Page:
Hence, in this case
Vm dP=0 (6)
i.e. P is constant. Thus, all the heat supplied is converted to work, and the initial state P, V, T is maintained during the expansion. When the stroke is completed, the pistons reverse their directions and gas is transferred from the "motor" to the "compressor". The "motor" now becomes the "compressor", and the "compressor" becomes the "motor". At the turning point the heat supply to the "motor" is discontinued and heat is supplied to the "compressor" that now becomes the "motor".
In this manner gas will flow back and forth between the two cylinders without change and all the heat supplied to the system will be converted to work. The thermal efficiency of the engine is 100%. The work delivered with each stroke of each piston is PV or NRT, and both pistons together deliver 2PV or 2NRT per cycle.
To the mathematical description of the continuum by means of differentials corresponds a physical description by means of intermittent and alternating steps. Thus, the channel between the two cylinders in FIG. 1 is alternatingly closed and open, and the supply of heat is alternatingly open and closed. When the channel is closed, the gas in the "motor" expands isothermally a small amount ΔV, whereby the work of expansion is
isothermal work=Pv ln[(V+ΔV)/V]=PV ln(1+ΔV/V)=PΔV(7)
This work is equal to the amount of heat supplied. At the same time the gas in the "compressor" is compressed adiabatically by the amount: ΔV. The channel is now opened, and the heat supply is closed. The gas in the "compressor" expands adiabatically by the amount ΔV into the "motor" to the initial state P, V, T. It thereby delivers work equal to the previously received work of adiabatic compression. Thus, the total gas is restored to its initial state. The net result is the work PΔV from the heat and the increase of the amount of gas in the motor by the amount ΔN. This cycle can be repeated any number of times. At the end of the stroke the gas is unchanged, and the motor has delivered work to the crankshaft equal to the amount of heat supplied to the gas in the motor, namely according to (7)
total work=ΣPΔV=PΣΔV=P(V2 -V1)(8)
where P is the initial and final pressure and V2 -V1 is the volume of the stroke. The work per cycle is twice this amount.
In practice it is necessary to supply heat to the gas by injecting fuel and air or oxygen or their reaction products into the "motor" cylinder during the expansion, which is done through an inlet 21,21'. This requires the fuel and air or oxygen or their reaction products to be compressed to the pressure in the "motor". This added volume of gas must be removed from the system before the end of the stroke, preferably from the "compressor", which is done through an outlet 22'. If the gas is simply released to the ambient, it constitutes a loss that is the sole loss of energy from a frictionless system.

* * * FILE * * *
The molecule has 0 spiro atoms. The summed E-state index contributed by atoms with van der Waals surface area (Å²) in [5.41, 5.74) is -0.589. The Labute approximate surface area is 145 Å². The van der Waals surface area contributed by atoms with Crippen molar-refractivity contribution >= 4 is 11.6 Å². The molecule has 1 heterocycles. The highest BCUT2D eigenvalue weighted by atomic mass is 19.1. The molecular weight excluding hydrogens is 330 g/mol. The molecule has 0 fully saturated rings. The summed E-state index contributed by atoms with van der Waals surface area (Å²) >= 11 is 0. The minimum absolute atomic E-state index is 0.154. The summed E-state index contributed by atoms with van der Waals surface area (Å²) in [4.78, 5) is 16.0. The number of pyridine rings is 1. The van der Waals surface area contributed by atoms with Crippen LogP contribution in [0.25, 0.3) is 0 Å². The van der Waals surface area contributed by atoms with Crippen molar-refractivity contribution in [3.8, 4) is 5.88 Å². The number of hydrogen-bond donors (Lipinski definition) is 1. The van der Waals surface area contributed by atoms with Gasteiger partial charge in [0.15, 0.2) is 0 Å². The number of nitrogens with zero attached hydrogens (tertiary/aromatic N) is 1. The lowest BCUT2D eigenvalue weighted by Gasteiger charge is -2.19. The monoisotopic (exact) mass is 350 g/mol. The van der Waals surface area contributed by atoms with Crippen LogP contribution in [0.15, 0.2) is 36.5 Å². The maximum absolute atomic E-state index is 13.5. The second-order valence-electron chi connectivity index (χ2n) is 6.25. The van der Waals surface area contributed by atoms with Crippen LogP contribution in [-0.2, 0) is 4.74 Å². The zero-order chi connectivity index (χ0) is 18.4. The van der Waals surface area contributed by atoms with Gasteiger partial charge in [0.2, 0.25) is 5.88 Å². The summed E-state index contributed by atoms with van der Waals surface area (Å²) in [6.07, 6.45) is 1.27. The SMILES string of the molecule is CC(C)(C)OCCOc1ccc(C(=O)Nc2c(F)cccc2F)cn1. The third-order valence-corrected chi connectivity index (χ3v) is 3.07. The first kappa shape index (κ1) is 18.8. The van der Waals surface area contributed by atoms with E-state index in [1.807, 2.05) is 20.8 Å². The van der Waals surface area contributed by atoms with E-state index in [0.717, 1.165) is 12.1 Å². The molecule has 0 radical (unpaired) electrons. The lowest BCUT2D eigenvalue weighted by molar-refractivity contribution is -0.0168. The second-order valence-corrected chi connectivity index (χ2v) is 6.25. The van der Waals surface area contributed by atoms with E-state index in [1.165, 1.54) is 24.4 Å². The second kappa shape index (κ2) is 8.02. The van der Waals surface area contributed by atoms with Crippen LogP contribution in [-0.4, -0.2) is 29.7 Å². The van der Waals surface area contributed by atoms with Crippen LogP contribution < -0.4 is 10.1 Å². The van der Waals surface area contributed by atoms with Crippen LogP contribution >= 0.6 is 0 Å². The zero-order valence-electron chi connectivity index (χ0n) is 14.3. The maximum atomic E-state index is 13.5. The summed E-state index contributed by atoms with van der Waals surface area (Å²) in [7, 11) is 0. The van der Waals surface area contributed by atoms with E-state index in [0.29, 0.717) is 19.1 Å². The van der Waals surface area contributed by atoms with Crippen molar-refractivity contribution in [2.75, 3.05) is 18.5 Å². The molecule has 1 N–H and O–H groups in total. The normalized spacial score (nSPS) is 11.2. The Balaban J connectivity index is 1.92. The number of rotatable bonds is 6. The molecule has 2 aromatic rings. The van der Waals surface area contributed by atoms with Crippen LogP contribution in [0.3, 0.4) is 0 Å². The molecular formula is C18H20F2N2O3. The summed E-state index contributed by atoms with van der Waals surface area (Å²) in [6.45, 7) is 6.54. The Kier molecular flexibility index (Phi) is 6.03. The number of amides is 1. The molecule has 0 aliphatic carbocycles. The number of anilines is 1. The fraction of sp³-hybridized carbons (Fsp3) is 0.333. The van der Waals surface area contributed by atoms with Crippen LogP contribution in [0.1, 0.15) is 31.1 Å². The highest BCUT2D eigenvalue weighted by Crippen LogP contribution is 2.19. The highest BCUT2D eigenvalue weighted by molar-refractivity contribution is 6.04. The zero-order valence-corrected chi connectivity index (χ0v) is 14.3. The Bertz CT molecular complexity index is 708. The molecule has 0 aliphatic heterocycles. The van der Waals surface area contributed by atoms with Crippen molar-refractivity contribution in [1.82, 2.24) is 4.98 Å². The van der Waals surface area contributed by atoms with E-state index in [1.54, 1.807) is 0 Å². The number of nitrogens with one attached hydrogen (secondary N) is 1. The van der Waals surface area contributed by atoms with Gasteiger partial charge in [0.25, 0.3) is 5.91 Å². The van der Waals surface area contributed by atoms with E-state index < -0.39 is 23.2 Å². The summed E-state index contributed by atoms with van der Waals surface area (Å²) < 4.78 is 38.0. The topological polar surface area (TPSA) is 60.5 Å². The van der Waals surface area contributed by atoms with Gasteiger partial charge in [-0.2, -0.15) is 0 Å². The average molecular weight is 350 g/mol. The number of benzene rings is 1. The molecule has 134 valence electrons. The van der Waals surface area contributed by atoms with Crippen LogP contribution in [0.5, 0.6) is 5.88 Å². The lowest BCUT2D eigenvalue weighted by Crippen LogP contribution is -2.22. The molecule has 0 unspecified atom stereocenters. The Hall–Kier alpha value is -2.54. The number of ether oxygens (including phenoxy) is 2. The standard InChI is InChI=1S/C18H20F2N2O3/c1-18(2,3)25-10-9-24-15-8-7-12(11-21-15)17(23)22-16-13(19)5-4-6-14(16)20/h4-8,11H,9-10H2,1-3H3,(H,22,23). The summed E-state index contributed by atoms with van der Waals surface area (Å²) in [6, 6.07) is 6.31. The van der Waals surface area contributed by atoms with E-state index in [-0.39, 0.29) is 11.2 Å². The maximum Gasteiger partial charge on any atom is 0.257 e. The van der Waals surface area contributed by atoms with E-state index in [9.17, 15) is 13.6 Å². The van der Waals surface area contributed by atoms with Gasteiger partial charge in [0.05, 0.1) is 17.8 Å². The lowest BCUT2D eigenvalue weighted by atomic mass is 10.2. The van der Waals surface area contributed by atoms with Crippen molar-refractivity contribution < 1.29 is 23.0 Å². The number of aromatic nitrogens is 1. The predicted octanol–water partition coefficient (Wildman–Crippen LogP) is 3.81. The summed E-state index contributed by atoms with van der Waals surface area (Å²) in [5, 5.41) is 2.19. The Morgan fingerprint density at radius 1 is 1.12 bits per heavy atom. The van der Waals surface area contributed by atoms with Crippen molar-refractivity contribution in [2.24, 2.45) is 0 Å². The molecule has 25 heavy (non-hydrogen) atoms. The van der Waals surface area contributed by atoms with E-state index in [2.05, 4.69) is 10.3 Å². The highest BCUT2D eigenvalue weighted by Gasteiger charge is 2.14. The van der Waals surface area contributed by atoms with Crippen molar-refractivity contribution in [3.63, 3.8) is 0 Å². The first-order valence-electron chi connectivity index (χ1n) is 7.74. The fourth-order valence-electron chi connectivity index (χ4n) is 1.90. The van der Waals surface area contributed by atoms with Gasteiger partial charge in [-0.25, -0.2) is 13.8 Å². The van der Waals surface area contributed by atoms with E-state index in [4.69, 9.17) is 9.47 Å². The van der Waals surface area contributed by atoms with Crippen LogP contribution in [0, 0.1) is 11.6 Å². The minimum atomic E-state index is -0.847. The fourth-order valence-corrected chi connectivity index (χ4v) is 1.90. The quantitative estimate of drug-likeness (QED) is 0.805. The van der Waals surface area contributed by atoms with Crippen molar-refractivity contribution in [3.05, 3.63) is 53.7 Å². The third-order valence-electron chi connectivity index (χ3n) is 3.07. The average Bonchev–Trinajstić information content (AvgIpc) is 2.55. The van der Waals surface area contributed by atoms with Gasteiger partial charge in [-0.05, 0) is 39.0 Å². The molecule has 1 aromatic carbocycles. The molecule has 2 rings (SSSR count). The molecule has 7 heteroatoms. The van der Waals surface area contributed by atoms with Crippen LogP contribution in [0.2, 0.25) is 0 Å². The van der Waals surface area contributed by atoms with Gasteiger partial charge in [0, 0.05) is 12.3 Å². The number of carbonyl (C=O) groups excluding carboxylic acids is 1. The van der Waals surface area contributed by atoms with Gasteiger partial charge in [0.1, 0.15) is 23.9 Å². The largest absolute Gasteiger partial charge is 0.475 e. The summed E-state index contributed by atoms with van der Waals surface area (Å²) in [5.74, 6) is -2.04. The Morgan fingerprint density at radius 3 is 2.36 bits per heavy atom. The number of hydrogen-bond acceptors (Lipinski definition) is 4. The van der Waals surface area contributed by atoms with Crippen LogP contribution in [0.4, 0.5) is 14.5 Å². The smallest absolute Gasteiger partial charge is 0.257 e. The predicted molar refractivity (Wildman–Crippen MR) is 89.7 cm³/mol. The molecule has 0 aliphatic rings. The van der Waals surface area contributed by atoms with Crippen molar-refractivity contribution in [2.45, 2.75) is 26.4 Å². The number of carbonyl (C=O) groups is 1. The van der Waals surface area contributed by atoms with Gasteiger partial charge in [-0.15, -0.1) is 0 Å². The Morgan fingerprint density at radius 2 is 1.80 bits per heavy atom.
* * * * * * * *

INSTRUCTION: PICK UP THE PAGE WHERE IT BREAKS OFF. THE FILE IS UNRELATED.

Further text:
Control of the injection of fuel and air/oxygen in a combustion process is well known for the man skilled in the art. Examples of systems on the market are those manufactured by Bosch GmbH.
In the basic form of the invention the fuel is burnt in a separate combustion chamber outside the engine. The hot combustion products are injected into the expansion chamber as indicated by the arrows in the figures and at the rate that they are produced. This mode of combustion is not new. It is used by Mazda in their adaptation of the Wankel engine to H2 as a fuel. It is necessary with explosive fuels, such as H2, and with fuels that are hard to burn completely, such as CO, and generally when control of the combustion process is required. A major advantage is that it allows the use of catalysts for the combustion process.
If the pressure in the motor is 10 kg/cm2 and the initial pressure of the fuel+air is 1 kg/cm2 and its temperature is 0° C., the compression of this gas costs an amount of work ##EQU2## Compression to 10 kg/cm2 raises the temperature by a factor ##EQU3## with κ=1.4. Hence, T2 =1.931×273° K.=527° K.=254° C. This temperature is chosen for simplicity as the temperature of the gas in the motor. This value of T2 inserted in (9) gives ##EQU4## for one mole of fuel+air. If the fuel is CO+H2, the combustion gives CO2 +H2 O and a heat of combustion of 67+57=124 kcal. The amount of air required is O2 +4N2, a total of 7 moles. Hence, W=7×1.22 =8.54 kcal, i.e, 8.54/124=6.9%. The thermal efficiency of the engine is 100-6.9=93.1%. The effective energy is 124-8.5=116 kcal=50×103 kgm. At P=10 kg/cm2 this corresponds to ##EQU5## and at 0° and 1 kg/cm2 a volume of 500×5.188=2594 liter. The volume of 7 moles of fuel+air is 7×22.4=156.8 liter or ##EQU6## Thus, 93.9% of the gas is recirculated.
If the fuel is ethanol, C2 H5 OH, the combustion products are 2 CO2 +3 H2 O by reaction with 3 O2 or 3 (O2 +4 N2)=15 moles of air and a heat of combustion of 328 kcal. After combustion the number of moles is 5+12=17. The work of compression is, with (10), 17×1.22=20.7 kcal or 20.7/328=6.3% of the heat of combustion. The thermal efficiency is 100-6.3=93.7%. The effective energy is 328-20.7=307 kcal=131×103 kgm. At P=10 kg/cm2 this corresponds to 131×103 /10×10-2 =13.1×105 cm3 =1310 liter and at 0° C. and 1 kg/cm2 a volume of 1310×5.188=6796 liter. The volume of 17 moles of combustion products is at 0° C. and 1 kg/cm2 17× 22.4=381 liter or 381/6796=5.6%. Thus, 94.4% of the gas is recirculated.